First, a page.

Clarke, Abele at odds over sheriff's budget lawsuit
Milwaukee County Sheriff David Clarke filed a lawsuit against Milwaukee County Monday, just three days after he was sworn in for another four-year term.
\"I will continue to fight, yes fight, for more resources,\" Clarke said at a ceremony held in the county War Memorial building Friday.
The lawsuit claims the 2015 Milwaukee County budget doesn't give him the financial resources to maintain his apparently overworked and understaffed deputies.
\"They can't get consistent days off and they have to work double shifts,\" Clarke said. \"All of which adds to stress and physical exhaustion.\"
In court documents, Clarke asks for money to hire 75 deputies, 43 House of Corrections officers and 17 supervisors -- all at the cost of an additional $25 million.
\"It's not a question of what can be afforded, it's a question of what is required,\" Clarke's attorney Michael Whitcomb said Wednesday.
Whitcomb says the county board and executive shouldn't -- and can't -- decide how many deputies a sheriff needs.
\"It is no one's decision, other than the sheriff, as to what personnel is required for him to fulfill his responsibilities,\" Whitcomb said.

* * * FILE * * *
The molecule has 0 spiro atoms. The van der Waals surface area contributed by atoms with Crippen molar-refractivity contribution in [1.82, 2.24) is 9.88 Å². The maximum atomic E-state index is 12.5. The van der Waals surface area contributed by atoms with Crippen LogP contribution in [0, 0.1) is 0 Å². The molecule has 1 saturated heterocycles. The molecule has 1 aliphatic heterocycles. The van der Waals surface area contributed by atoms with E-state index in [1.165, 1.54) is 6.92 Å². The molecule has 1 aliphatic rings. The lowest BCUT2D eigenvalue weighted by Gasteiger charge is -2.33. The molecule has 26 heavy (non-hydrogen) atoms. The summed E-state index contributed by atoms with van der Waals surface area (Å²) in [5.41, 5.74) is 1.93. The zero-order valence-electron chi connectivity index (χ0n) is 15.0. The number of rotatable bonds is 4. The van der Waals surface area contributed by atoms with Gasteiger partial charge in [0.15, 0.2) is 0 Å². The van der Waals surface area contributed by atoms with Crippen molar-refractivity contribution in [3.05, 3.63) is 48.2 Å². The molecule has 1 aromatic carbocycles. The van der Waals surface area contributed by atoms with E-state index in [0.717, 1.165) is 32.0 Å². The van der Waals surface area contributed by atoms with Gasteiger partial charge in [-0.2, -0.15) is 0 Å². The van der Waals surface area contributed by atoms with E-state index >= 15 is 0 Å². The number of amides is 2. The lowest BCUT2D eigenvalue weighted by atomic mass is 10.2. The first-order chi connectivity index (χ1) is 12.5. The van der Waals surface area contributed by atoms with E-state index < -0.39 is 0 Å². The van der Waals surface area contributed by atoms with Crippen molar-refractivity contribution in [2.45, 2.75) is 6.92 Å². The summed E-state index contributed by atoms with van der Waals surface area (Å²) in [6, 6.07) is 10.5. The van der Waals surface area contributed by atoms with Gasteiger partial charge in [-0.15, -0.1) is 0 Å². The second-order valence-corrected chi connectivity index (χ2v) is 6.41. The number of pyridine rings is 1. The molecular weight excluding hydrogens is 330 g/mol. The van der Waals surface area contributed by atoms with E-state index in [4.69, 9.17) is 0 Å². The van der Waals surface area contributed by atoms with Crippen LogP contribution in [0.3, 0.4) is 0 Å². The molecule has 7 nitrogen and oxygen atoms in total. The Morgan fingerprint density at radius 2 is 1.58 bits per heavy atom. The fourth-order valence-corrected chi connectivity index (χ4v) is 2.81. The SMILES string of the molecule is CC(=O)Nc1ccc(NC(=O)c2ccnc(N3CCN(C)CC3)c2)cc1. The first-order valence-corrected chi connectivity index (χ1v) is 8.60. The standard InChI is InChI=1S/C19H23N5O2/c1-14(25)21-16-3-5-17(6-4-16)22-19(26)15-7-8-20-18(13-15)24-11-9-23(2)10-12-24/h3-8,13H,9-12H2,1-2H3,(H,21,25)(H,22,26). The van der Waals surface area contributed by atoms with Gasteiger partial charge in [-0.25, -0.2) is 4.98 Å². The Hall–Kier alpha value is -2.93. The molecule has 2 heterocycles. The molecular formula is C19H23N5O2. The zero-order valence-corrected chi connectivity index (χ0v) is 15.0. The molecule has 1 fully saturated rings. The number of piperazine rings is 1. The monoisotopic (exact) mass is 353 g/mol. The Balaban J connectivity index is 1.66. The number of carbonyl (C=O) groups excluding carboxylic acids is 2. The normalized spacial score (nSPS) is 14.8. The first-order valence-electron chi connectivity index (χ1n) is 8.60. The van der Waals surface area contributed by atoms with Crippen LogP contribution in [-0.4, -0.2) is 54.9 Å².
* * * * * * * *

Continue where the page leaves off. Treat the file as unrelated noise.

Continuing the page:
Clarke also claims he hasn't hired a deputy since 2002, a fact County Executive Chris Abele doesn't dispute.
\"Everybody in public office wishes we had more resources to work with, but we've gotta be responsible stewards of your dollars,\" Abele said.
The county executive says the sheriff's office already got the largest increase -- $7.9 million -- of any county department. The budget calls for $70.7 million for the sheriff's office. Abele says cutting redundancies in courthouse security could help Clarke balance the funding he gets.
\"He has a very heavy command staff,\" Abele said. \"We have a lot of unnecessary overtime. When you've got deputies who are all on overtime sitting next to security guards that you're also paying for, you know, that's not the best use of their time, it's not the best use of your money.\"
Clarke's attorney says the sheriff has tried for years to work within his budget constraints, but has reached a breaking point.
\"That has been attempted over the last four our five years to no avail,\" Whitcomb said. \"It is the last resort.\"
The next legal step will come after the county responds to the complaint, which it has 20 days from the filing date to do.